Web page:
Restaurant review: Le Bistrot Pierre
PUBLISHED: 13:44 14 November 2016 | UPDATED: 13:07 13 December 2016
For Katie Jarvis good food and good value at Le Bistrot Pierre stirs memories of life-and-death zebra crossings and reclusive, curtain-twitching neighbours
These are the nuggets I pass on to you about France. (De rien.)
1. French zebra crossings – which look confusingly like English ones – were initiated by someone looking to use up an overspend on white paint. The only way to get a driver to stop at one is:
i) Firmly to establish eye-contact, as you cross the road;
ii) Within that glance, strongly to convey that you have a ruinous secret about the approaching driver, which you’ve left with trustworthy friends, in an envelope marked: To be opened in the event of my death.
2. It’s considered insane to go round introducing yourself to neighbours, particularly if you live within 30 minutes of Paris. I made this mistake. Once. When I cheerfully did the rounds, explaining, “Hello, I’m Katie! Do come round for coffee!”, one next-door neighbour rigidly replied, “May I thank you infinitesimally,” before enthusiastically slamming her door (which she almost certainly double-bolted while wedging a chair under the handle).
3. This is still point 2 but it was getting a bit long. My French teacher later told me – after I’d brought her back to full consciousness with smelling-salts – that she herself had only met her neighbours after 10 years, and that was through a combination of bad luck and ill-timing.
4. French people know more than you do. This is a fact. My rigid neighbour later thawed and invited us round to a cocktail party, where one of the indigenous guests informed us, “Oh, you’re English! Of course, the English don’t have central heating.” He brushed aside our polite demurrals with an unequivocal, “I’ve been there.”
I also have important things to say about jelly, but I’ll leave that for another time.
On the food front, I will admit that I’ve had my best-ever meals in France, including several days I spent in a public hospital, where the waiters were prompt and the wine had mellow tannins with hints of red fruit on the palate and an attractive freshness.
So it is that we take our friends, Patrick and Julie, with us to Bath to dine at Le Bistrot Pierre, only partially in the hope that it will revive happy memories of psychopathic drivers and neighbours aggressively peering through locked windows.
Patrick is incredibly sensitive to Ian’s medically-induced gluten-free diet. Each time an ambulance shot past (Bath was full of them; evidently, a high-risk place to live), Patrick would suggest its mission: “Clearly carrying a coeliac who’s eaten a Jammie Dodger. The doctor will be in the back, urgently asking, “Was it a whole one?”, while a wide-eyed patiently silently nods.”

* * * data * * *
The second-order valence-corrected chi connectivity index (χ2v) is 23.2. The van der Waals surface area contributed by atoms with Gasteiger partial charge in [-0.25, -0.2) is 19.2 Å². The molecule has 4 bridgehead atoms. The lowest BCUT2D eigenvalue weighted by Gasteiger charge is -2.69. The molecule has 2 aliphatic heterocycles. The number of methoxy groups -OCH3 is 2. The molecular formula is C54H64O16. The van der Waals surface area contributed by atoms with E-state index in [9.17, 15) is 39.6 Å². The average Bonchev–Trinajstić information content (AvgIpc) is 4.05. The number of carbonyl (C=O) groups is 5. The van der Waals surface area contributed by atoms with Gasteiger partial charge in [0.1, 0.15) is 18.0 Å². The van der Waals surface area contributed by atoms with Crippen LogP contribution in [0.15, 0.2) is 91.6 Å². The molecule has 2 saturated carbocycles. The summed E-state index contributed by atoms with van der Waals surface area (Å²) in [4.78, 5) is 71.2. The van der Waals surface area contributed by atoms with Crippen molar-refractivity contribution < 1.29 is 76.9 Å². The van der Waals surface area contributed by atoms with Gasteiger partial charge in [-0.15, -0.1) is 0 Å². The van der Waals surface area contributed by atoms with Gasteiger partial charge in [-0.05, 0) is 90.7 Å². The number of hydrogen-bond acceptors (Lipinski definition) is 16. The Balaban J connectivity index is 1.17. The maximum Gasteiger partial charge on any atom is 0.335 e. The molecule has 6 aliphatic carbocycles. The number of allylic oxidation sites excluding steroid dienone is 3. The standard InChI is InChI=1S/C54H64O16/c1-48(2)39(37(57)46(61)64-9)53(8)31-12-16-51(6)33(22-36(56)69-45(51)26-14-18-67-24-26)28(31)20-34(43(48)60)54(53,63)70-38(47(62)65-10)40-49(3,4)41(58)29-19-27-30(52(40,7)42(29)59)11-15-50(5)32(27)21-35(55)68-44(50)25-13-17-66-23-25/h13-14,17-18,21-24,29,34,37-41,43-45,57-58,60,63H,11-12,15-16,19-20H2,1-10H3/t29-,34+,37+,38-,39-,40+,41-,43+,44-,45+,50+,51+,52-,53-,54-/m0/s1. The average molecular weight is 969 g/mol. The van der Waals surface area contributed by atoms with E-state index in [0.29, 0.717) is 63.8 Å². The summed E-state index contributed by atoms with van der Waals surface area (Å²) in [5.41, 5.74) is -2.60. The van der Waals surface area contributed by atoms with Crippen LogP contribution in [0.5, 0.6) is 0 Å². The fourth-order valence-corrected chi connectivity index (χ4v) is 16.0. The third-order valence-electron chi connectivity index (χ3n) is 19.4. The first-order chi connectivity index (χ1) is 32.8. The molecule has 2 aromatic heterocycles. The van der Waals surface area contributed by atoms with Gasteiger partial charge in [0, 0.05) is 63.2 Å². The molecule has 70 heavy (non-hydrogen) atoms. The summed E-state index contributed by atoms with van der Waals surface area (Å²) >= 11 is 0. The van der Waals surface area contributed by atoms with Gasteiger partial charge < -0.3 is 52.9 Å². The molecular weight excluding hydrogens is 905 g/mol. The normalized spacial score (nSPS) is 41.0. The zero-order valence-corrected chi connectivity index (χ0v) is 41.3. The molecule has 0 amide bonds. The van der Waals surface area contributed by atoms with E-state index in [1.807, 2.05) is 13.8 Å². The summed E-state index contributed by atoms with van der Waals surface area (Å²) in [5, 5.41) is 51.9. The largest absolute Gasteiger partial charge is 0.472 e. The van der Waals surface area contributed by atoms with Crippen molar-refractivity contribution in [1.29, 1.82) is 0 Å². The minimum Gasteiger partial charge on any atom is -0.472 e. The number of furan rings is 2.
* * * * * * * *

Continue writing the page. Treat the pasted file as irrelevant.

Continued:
Bistrot Pierre is even sympatheticker. Every dish is labelled for gluten, and most are free of this most pernicious of proteins.
It’s also jolly good value. We’ve booked for the Soirée gastronomique, a six-course set dinner for £22.95, which is laid on each second and fourth Tuesday of the month. I mean, really good value. So much so that the rest of this review will be taken up solely by the menu: on our evening (it’s a different menu each time), we get soupe aux poireaux et… I’ll do it in English. Leek and potato soup (very nicely flavoured); smoked haddock risotto with peas, leeks, lemon and mint butter; overnight slow-roasted shoulder of lamb or slow-braised Scottish pasture-fed beef with shallots, red wine, mushrooms and bacon (with potatoes and veg); a Baileys crème brûlée; a rustic French cheese-board; and then coffee and chocolates. (And there’s a veggie option.)
All of that!
Oh, and French bread is included. Now let’s not be toffee-nosed about this. If it were just average, it would be good. But it’s not – it’s tasty, with generous portions.
And the staff are generally lovely, too. (Bar one, in Exeter the other week (I’ve been several times now), who – when, after waiting a while, I got my own menus – snapped, “Look – I was at that table over there, in the middle of serving someone when you came in.”) (There are several branches around the country, but it’s privately-owned.)
So when, the morning after Patrick, Julie, Ian and I dined, I realise we were charged for some drinks we never had, I ring up. And they apologise profusely and instantly do a refund without question.
Eh voila! It is what it is. A nice meal. Good value.
And with a gastronomic menu so full that I haven’t room to tell you about the Accidental Burial of Patrick’s Cat. Another time, mes amis. Another time.
Value for money: 9
Le Bistrot Pierre, Princes Buildings, 4 George St, Bath BA1 2ED, 01225 321840; bistrotpierre.co.uk